Posted: 6/17/2012


      It was 1996 and the World CupThursday Final at Wembley Stadium. I was lucky to be there for the drama. England in red and West Germany in white. The goals were white, the grass was green and the ball was orange.

      As you all know, England went ahead in extra time with a dubious goal by Geoff Hurst to make it 3-2. It DID NOT go over the line. Fortunately he scored a fourth goal to win the cup and the Jules Rimet trophy.

     One thing that we can be proud of thes modern days is the playing field. Well groomed, bright green and with modern drainage and teams practising elsewhere, a great surface. ALSO, unlike other sports we don't see outrageous and ugly advertising. Contrast this with cricket, rugby, American football, basketball, ice hockey, baseball, Aussie rules etc.  However, how many times have we thought that the ball has gone in and not just outside the post at EURO 2012?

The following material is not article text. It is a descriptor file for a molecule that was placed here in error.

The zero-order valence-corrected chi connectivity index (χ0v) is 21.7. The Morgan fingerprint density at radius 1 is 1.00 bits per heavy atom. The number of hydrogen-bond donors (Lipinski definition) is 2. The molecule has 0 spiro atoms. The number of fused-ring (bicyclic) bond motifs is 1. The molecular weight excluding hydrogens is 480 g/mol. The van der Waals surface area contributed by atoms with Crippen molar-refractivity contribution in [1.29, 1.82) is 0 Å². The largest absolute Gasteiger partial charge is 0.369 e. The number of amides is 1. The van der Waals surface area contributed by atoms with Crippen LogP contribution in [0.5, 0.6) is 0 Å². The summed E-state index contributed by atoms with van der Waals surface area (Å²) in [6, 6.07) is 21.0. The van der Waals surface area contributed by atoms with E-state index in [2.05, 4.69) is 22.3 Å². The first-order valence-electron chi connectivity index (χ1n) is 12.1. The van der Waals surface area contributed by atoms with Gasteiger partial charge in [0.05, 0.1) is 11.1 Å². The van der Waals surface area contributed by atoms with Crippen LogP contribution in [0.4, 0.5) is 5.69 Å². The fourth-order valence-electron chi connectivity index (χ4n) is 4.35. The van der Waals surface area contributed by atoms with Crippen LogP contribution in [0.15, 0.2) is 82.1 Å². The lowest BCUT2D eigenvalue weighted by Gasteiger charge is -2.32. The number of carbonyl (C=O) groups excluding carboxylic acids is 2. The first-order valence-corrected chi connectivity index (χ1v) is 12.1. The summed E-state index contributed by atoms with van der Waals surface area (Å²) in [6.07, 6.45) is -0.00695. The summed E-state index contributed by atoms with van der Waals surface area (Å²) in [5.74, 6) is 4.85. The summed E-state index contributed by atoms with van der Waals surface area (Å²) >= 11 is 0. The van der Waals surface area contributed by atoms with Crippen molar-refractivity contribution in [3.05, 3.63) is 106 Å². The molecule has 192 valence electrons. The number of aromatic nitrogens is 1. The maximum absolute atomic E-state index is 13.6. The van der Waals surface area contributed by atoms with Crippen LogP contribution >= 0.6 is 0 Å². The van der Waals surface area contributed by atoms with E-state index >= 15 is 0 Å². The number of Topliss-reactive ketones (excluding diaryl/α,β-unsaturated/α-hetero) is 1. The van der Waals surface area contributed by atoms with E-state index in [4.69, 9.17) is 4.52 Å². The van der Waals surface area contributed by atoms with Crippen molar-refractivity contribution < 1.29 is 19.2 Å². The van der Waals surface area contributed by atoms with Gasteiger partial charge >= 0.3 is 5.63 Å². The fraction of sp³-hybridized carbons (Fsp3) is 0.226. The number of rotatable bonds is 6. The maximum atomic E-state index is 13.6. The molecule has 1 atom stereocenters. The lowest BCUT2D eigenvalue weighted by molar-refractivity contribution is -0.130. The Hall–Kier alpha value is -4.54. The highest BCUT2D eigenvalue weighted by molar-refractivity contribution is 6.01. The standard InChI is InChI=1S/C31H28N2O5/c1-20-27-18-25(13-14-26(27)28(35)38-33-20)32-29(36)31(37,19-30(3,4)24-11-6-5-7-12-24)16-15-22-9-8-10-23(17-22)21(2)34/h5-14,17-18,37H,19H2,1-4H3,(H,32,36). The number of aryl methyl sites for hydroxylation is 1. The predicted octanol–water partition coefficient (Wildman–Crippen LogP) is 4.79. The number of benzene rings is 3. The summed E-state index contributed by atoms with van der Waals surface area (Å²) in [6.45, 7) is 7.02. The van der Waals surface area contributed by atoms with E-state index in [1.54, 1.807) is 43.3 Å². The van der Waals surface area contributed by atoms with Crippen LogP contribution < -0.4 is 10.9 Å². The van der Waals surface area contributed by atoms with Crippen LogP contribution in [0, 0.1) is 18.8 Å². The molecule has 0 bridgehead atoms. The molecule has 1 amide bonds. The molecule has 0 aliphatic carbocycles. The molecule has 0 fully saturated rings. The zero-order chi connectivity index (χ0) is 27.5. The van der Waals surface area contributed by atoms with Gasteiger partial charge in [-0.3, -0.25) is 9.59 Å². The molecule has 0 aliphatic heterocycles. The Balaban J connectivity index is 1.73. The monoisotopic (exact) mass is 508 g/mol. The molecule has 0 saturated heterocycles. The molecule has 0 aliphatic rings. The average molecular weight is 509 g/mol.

.     Suprise, suprise last night in POLAND. The hosts went out at the group stages with a 0-1 loss to the Czechs in Wroclaw, and an even bigger shocker in Warsaw where Russia lost by a similar score to Greece.  As Ireland are also going home early after their third match with Italy today after two losses to Croatia and Spain, three of the best supported teams will leave empty seats in the stadiums for late comers for the two quarter finals on Thursday and Friday in Warsaw and Gdansk will find it easier to obtain tickets and accommodation.

       Four years ago I went to Poland for the first time, on the train from Dresden in Germany to Wroclaw Glowny station, and the historic capital of Silesia. Through the Rynek, the cobbled market square with its 14th Century Town Hall. Round the corner above a shop selling automatic weapons and 2 floors up, I visited the EURO 2012 office with the model of the new Municipal Stadium on which work had not yet started.

      SLASK Wroclaw are the Polish Eksraklasa champions and their fans, called The Nobles, enjoy their steeply tiered compact 43,000 capacity home as they wave their green, white and red scarves. in both Polish and English. The City will also be the European Capital of Culture in 2016.